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(Overactive Parathyroid)


Hyperparathyroidism is when the body makes too much parathyroid hormone (PTH). PTH is made in the parathyroid gland. It helps to balance calcium levels in the blood. High PTH causes too much calcium in the blood. There are three types:

  • Primary
  • Secondary
  • Tertiary
Thyroid and Parathyroid Glands
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The primary type may be caused by:

  • A noncancerous tumor—most common cause
  • Certain inherited conditions
  • Cancer—rare

The secondary type may be caused by:

  • Low levels of vitamin D
  • Kidney failure or other health problems

The tertiary type is caused by an enlarged parathyroid. It can happen with long term kidney failure.

Risk Factors

This condition is more common in older adults, especially women. Other things that may raise the risk are:


Most people do not have symptoms. Those who do may have:

  • Joint or back pain
  • Digestive problems such as:
  • Headache
  • Thirst
  • Frequent urination
  • Kidney stones
  • Anxiety, depression, or confusion
  • Tiredness or weakness


The doctor will ask about symptoms and past health. A physical exam will be done.

This condition is diagnosed with blood and urine tests. The doctor may also do a scan of the parathyroid gland. Other scans may be done such to check the kidneys and bones.


Treatment depends on the cause. Options may be:

  • Surgery to remove tumors
  • Medicine to treat symptoms and keep levels of calcium and vitamin D in the normal range
  • Management of kidney disease, if present

Blood calcium levels may need to be checked on a regular basis. It can help to find problems early. Other tests can also help to look for related problems such as bone density tests.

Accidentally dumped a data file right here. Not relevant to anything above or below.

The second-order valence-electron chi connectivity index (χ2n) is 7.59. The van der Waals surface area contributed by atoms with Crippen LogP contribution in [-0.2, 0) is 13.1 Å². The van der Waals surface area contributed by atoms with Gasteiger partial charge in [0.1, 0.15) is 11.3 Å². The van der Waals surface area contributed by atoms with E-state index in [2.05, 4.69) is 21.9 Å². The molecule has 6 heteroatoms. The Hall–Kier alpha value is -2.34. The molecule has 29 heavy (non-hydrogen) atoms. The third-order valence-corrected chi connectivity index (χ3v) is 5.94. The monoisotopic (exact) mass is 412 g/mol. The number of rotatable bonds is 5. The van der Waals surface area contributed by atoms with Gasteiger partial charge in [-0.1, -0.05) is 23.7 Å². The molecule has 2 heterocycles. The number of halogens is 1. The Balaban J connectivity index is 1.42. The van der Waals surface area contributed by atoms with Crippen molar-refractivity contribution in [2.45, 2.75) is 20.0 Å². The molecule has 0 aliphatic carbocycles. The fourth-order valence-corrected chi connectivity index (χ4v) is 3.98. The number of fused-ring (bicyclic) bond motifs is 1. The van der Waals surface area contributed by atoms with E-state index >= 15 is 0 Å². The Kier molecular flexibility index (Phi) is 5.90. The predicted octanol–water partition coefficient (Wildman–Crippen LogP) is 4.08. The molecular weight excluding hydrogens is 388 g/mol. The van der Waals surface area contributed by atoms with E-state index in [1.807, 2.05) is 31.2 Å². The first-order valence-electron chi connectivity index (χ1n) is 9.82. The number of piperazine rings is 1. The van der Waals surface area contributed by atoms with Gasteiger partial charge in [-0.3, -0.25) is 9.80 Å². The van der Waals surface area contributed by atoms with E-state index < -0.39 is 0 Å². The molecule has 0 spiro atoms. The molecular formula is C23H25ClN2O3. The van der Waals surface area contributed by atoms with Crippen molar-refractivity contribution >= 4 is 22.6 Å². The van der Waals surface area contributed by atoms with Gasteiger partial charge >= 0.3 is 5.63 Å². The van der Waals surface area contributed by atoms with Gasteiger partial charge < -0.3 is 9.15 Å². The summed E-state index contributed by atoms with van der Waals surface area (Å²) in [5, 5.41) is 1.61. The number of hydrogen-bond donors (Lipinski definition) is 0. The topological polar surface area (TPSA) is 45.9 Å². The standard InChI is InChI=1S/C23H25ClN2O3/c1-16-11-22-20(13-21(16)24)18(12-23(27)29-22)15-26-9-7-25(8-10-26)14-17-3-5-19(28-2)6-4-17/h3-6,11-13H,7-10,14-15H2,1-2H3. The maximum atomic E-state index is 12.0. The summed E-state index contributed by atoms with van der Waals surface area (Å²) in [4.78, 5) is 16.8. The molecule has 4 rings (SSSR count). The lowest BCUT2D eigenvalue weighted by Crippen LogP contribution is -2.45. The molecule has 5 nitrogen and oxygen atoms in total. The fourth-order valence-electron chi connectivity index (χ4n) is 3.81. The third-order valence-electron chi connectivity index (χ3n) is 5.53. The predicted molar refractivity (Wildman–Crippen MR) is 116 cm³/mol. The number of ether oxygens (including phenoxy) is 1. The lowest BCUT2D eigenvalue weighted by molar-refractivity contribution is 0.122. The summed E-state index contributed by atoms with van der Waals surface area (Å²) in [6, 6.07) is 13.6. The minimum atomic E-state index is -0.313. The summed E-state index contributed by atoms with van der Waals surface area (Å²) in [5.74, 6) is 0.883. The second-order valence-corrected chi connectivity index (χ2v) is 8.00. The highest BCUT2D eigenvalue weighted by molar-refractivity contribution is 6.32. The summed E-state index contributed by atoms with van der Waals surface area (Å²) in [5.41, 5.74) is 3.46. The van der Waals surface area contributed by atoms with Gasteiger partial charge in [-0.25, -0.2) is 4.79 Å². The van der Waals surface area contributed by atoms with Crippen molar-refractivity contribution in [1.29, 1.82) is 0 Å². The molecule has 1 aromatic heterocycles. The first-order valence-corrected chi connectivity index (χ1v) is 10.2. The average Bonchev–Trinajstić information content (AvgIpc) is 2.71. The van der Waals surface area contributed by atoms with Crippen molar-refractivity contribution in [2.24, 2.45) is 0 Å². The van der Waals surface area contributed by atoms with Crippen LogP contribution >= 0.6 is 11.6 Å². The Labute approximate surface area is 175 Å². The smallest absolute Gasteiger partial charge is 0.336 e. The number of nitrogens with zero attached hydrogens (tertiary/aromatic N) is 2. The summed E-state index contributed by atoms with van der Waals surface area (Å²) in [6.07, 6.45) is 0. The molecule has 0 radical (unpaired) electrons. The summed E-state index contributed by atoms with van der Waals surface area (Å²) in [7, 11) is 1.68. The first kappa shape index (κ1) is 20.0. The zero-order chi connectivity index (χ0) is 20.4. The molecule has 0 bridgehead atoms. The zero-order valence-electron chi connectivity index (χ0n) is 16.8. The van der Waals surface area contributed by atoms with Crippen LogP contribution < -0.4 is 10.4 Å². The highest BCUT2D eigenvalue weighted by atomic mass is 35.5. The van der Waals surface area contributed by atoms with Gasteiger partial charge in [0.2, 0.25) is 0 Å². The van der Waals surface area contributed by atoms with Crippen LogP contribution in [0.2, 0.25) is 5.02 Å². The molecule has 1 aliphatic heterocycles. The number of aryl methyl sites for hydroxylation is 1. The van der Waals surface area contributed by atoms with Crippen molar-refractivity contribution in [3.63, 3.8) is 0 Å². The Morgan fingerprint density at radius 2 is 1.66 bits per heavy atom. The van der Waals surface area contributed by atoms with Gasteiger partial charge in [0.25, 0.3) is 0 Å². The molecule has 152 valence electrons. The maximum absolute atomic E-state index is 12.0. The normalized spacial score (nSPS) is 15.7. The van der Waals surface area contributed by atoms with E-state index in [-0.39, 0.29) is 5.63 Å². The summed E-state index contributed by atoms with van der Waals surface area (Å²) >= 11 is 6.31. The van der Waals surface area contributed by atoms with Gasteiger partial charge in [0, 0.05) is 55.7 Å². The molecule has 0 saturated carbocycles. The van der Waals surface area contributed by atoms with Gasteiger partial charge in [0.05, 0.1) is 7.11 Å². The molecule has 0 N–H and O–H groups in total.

Healthy amounts of calcium and vitamin D may prevent primary hyperparathyroidism in women. A healthy diet can help.


Hormone Health Network—Endocrine Society 

The American Association of Endocrine Surgeons 


Health Canada 

The Canadian Society of Endocrinology and Metabolism 


Hyperparathyroidism. Family Doctor—American Academy of Family Physicians website. Available at: Accessed January 18, 2021.

Primary hyperparathyroidism. EBSCO DynaMed website. Available at: Accessed January 18, 2021.

Secondary hyperparathyroidism. EBSCO DynaMed website. Available at:  Accessed January 2021.

Tertiary hyperparathyroidism. EBSCO DynaMed website. Available at: . Accessed January 2021.

Walker M, Bilezikian P. Primary hyperparathyroidism: recent advances. Curr Opin Rheumatol . 2018 Jul;30(4):427-439.

Revision Information

  • Reviewer: EBSCO Medical Review Board Marcin Chwistek, MD
  • Review Date: 03/2020
  • Update Date: 01/18/2021